Sam was a black eleven week old Lab, Border Collie, German Shepherd mix who was named Jerry when we first met him. (We’ve since discovered he’s actually half Border Collie and half Chesapeake Bay Retriever). He and his brother had been found roaming a small, rural town in Wyoming. Neither one had a collar and no one had claimed them. The day we went to meet Sam for the first time, I told Dexter if he didn’t like him immediately, we’d keep looking, but as soon as they saw each other, they touched noses and both their tails wagged. Sam grew up to be a big, goofy dog, but incredibly smart as well, super sensitive and sweet. He helped heal our broken hearts.
We had no idea then that he would do so twice, that Sam would become our grief counselor again so soon, but when he was only 2.5 years old, Dexter had an episode of reverse sneezing and a bloody nose while we were on vacation on the Oregon Coast. We thought he simply got something in his nose, weren’t worried about it, even waited until we got back to Colorado to take him to the vet. And then the impossible happened, again. After various tests and one surgery to rule out anything else, Dexter was diagnosed with a fatal nasal tumor. The prognosis was two weeks to two months to live, and there was nothing we could do about it.
The truth is I thought Obi’s cancer was a fluke. He was a mixed breed dog, young and otherwise healthy when he was diagnosed, not the kind of dog that typically gets an incurable cancer. But he did, and I thought that was it, our one unlucky dog. And then it happened again, only a few years later.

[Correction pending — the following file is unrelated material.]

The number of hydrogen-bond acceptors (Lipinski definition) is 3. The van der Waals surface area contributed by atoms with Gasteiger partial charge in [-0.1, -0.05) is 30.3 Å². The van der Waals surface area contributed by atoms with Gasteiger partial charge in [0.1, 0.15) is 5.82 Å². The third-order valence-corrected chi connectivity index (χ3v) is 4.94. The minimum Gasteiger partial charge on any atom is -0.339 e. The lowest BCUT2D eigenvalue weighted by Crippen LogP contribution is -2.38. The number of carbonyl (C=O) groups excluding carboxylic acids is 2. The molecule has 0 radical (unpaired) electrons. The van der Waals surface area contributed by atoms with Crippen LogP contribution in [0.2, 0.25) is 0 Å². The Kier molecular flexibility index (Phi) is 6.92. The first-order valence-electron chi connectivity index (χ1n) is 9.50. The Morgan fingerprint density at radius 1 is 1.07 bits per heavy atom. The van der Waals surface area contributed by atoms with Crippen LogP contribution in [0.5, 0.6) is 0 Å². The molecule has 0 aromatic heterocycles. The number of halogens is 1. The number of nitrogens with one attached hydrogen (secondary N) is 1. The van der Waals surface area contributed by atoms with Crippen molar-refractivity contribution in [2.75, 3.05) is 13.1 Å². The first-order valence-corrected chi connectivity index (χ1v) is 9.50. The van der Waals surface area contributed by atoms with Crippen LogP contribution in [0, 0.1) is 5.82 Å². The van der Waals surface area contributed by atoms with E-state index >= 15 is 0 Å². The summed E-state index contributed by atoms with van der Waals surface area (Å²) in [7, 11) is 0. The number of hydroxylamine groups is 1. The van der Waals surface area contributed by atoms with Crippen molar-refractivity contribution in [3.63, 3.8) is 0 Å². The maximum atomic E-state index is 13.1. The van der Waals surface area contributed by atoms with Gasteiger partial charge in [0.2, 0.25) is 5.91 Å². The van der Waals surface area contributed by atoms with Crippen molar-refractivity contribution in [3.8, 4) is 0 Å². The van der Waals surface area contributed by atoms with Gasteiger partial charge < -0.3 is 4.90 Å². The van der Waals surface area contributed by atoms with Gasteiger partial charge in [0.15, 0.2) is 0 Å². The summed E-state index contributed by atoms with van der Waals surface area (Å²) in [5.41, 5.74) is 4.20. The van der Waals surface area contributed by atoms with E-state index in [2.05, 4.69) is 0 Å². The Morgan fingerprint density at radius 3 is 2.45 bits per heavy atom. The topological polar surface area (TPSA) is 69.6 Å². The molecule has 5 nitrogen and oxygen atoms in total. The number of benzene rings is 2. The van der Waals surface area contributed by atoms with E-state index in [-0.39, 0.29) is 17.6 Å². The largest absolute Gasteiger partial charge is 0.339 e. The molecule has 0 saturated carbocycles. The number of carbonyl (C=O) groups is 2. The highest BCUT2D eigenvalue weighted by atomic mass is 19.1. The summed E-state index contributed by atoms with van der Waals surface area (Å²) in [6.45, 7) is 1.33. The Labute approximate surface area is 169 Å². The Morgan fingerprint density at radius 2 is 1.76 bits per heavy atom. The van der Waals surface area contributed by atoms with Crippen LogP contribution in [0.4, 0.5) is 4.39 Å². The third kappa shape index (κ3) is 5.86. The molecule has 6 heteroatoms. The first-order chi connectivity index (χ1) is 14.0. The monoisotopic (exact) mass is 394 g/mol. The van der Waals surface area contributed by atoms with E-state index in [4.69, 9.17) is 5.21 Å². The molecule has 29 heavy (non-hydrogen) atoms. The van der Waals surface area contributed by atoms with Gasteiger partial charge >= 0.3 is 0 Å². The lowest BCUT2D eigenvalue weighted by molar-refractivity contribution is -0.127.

And still, we were lucky. Dexter lived happily for almost another year past his initial diagnosis. Sweet Dexter died June 27, 2013. It was as easy a death as we could give him, even though it wasn’t at all easy for us. We missed him so much, especially how full of joy he always was, and were traumatized losing another dog so soon, in similarly awful fashion. At the time, Sam was suffering from a mysterious illness that no one, not even specialists could explain, which meant we couldn’t treat it either. It got so bad, we thought we were going to lose him too.
We found ourselves at a crossroads. Do we get another dog? Or do we care for Sam as best we can and not have anymore? Two had always felt like the right number for us, but we were feeling so tender, so upset and afraid and confused that we thought maybe we should just quit, give up. No more dogs, ever.
At the very least, we decided to wait. We were hoping with time that we’d stop feeling like we were just waiting for the next bad thing to happen, that we’d be ready in invite another dog in, even knowing that eventually he would break our hearts. As we were waiting, I posted a status update on Facebook, asking the Universe to send us the right dog, if we were meant to have another.